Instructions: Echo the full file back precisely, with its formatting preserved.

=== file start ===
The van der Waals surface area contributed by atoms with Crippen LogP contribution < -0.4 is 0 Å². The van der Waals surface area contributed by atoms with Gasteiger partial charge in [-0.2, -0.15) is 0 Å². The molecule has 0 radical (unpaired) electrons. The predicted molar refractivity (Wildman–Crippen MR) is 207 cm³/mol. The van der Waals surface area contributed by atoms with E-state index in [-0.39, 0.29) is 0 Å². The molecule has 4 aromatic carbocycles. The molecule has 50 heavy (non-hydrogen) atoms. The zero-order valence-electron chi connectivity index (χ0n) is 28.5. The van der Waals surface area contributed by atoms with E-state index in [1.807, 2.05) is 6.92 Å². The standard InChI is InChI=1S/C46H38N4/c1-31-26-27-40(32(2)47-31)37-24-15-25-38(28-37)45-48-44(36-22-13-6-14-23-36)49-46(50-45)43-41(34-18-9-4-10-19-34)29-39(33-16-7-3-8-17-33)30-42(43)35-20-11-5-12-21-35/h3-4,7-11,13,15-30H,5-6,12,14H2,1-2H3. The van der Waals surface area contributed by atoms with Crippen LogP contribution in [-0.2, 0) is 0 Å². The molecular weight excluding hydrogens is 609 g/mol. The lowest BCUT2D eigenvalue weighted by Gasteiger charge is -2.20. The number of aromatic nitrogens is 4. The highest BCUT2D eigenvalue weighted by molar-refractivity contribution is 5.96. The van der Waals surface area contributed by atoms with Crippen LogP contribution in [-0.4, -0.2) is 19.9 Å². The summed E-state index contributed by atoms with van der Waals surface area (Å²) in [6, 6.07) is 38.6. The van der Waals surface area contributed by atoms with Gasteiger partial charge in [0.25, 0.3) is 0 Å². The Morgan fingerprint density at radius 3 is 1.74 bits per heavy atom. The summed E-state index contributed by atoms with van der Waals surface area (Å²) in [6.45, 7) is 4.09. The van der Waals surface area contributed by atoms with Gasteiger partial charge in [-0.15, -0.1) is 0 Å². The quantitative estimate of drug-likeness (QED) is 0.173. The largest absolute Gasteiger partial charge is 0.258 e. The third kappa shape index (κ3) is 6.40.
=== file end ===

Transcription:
The van der Waals surface area contributed by atoms with Crippen LogP contribution < -0.4 is 0 Å². The van der Waals surface area contributed by atoms with Gasteiger partial charge in [-0.2, -0.15) is 0 Å². The molecule has 0 radical (unpaired) electrons. The predicted molar refractivity (Wildman–Crippen MR) is 207 cm³/mol. The van der Waals surface area contributed by atoms with E-state index in [-0.39, 0.29) is 0 Å². The molecule has 4 aromatic carbocycles. The molecule has 50 heavy (non-hydrogen) atoms. The zero-order valence-electron chi connectivity index (χ0n) is 28.5. The van der Waals surface area contributed by atoms with E-state index in [1.807, 2.05) is 6.92 Å². The standard InChI is InChI=1S/C46H38N4/c1-31-26-27-40(32(2)47-31)37-24-15-25-38(28-37)45-48-44(36-22-13-6-14-23-36)49-46(50-45)43-41(34-18-9-4-10-19-34)29-39(33-16-7-3-8-17-33)30-42(43)35-20-11-5-12-21-35/h3-4,7-11,13,15-30H,5-6,12,14H2,1-2H3. The van der Waals surface area contributed by atoms with Crippen LogP contribution in [-0.2, 0) is 0 Å². The molecular weight excluding hydrogens is 609 g/mol. The lowest BCUT2D eigenvalue weighted by Gasteiger charge is -2.20. The number of aromatic nitrogens is 4. The highest BCUT2D eigenvalue weighted by molar-refractivity contribution is 5.96. The van der Waals surface area contributed by atoms with Crippen LogP contribution in [-0.4, -0.2) is 19.9 Å². The summed E-state index contributed by atoms with van der Waals surface area (Å²) in [6, 6.07) is 38.6. The van der Waals surface area contributed by atoms with Gasteiger partial charge in [0.25, 0.3) is 0 Å². The Morgan fingerprint density at radius 3 is 1.74 bits per heavy atom. The summed E-state index contributed by atoms with van der Waals surface area (Å²) in [6.45, 7) is 4.09. The van der Waals surface area contributed by atoms with Gasteiger partial charge in [-0.15, -0.1) is 0 Å². The quantitative estimate of drug-likeness (QED) is 0.173. The largest absolute Gasteiger partial charge is 0.258 e. The third kappa shape index (κ3) is 6.40.